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Bulgarian premier hints at resignation, but demands assembly first

Bulgaria's prime minister said on Friday he is prepared to accede to months of protests and step down - but only after lawmakers set up a system to elect a constitutional assembly with far-reaching powers.

Bulgaria’s prime minister said on Friday he is prepared to accede to months of protests and step down – but only after lawmakers set up a system to elect a constitutional assembly with far-reaching powers.

It was one of the first concessions Prime Minister Boyko Borisov has offered to the protesters who have massed since July 9 demanding his ruling coalition step down. The coalition has been in power since 2017 and elections are not scheduled until March.

Speaking on live television, Borisov made clear that no action can be taken until parliament decides on the make-up of the constitutional assembly first.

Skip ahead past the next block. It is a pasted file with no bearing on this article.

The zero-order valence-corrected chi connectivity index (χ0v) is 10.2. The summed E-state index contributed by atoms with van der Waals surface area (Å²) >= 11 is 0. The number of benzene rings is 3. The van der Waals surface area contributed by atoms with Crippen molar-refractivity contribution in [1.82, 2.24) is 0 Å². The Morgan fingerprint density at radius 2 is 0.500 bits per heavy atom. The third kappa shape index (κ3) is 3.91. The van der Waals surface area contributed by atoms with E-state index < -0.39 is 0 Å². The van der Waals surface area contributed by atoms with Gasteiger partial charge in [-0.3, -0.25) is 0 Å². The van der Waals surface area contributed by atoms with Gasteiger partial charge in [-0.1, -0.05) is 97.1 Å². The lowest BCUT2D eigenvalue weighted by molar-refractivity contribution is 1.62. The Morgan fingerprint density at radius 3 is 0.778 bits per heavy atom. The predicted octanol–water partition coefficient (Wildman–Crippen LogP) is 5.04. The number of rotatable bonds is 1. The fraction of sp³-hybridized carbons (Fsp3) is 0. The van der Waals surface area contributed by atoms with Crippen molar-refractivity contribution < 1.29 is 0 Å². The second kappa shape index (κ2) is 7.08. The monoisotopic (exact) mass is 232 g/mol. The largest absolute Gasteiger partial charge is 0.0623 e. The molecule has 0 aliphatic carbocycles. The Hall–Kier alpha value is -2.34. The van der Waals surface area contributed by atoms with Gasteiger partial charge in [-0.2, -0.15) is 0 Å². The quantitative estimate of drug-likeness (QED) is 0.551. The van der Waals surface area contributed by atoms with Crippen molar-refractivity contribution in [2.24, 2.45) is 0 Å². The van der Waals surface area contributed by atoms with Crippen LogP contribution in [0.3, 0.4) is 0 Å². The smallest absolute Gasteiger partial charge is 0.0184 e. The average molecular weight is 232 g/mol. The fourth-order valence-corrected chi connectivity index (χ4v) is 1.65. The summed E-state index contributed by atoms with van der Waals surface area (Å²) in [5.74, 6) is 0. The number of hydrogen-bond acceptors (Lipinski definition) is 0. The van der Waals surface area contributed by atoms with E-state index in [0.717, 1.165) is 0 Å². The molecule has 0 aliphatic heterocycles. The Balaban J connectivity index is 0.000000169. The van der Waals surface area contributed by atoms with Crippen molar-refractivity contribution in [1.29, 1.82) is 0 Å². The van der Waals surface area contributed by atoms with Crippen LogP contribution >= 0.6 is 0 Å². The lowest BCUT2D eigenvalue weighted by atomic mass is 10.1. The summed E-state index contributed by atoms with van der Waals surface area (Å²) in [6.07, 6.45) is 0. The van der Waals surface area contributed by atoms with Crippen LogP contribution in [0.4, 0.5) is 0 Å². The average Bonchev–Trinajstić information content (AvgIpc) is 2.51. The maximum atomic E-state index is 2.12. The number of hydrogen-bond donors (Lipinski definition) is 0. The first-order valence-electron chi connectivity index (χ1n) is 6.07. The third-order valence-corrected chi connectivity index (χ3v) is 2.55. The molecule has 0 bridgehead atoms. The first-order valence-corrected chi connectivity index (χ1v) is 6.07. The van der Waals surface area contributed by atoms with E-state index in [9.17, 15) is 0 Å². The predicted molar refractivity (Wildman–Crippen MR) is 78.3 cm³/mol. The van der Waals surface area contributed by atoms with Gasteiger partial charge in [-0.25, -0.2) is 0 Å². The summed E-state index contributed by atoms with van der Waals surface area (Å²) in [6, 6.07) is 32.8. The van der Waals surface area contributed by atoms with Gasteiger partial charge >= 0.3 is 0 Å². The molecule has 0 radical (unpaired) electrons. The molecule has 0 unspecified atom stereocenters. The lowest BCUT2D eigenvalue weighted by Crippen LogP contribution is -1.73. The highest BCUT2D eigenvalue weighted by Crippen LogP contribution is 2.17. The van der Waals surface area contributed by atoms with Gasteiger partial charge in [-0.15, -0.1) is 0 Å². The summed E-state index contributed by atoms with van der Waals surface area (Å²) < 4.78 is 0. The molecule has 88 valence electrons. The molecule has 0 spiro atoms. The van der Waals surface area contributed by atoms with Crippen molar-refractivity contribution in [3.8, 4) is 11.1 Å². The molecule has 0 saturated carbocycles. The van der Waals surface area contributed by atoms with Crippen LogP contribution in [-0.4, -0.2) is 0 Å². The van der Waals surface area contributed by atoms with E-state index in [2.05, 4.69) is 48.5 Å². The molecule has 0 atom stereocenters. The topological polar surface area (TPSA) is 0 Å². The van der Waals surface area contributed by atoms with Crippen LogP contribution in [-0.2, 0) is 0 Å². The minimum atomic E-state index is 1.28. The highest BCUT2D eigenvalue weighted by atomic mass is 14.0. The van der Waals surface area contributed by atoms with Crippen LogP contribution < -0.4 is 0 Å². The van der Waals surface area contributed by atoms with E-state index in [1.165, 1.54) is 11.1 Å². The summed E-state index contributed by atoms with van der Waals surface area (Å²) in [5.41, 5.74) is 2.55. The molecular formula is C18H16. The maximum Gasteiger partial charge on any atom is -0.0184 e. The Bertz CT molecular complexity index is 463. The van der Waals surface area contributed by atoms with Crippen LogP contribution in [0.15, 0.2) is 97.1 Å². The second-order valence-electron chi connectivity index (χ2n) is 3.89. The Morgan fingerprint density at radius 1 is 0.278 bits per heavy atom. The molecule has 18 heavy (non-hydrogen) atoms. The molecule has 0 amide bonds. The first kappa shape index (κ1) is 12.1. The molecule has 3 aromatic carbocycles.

He added that his populist party, GERB, wants to submit a draft for a new constitution to the legislature. It would include proposed changes to the judiciary.

“It is time for responsibility and decisiveness,” Borisov said. “It is time for a new beginning.”

A constitutional assembly has been one of the main demands of the protesters. But they also want the resignation of chief prosecutor Ivan Geshev and have criticized the government’s dependency on oligarchs and what they call mafia-style behaviour.

In a first reaction to Borisov’s speech, protesters announced a continuation of their actions and demanded the resignation of the director of state TV broadcaster BNT.

The demand for new elections is supported by the Socialists and affiliated head of state

President Rumen Radev also backs new elections, as does the Socialist party, the descendants of the country’s communist party.

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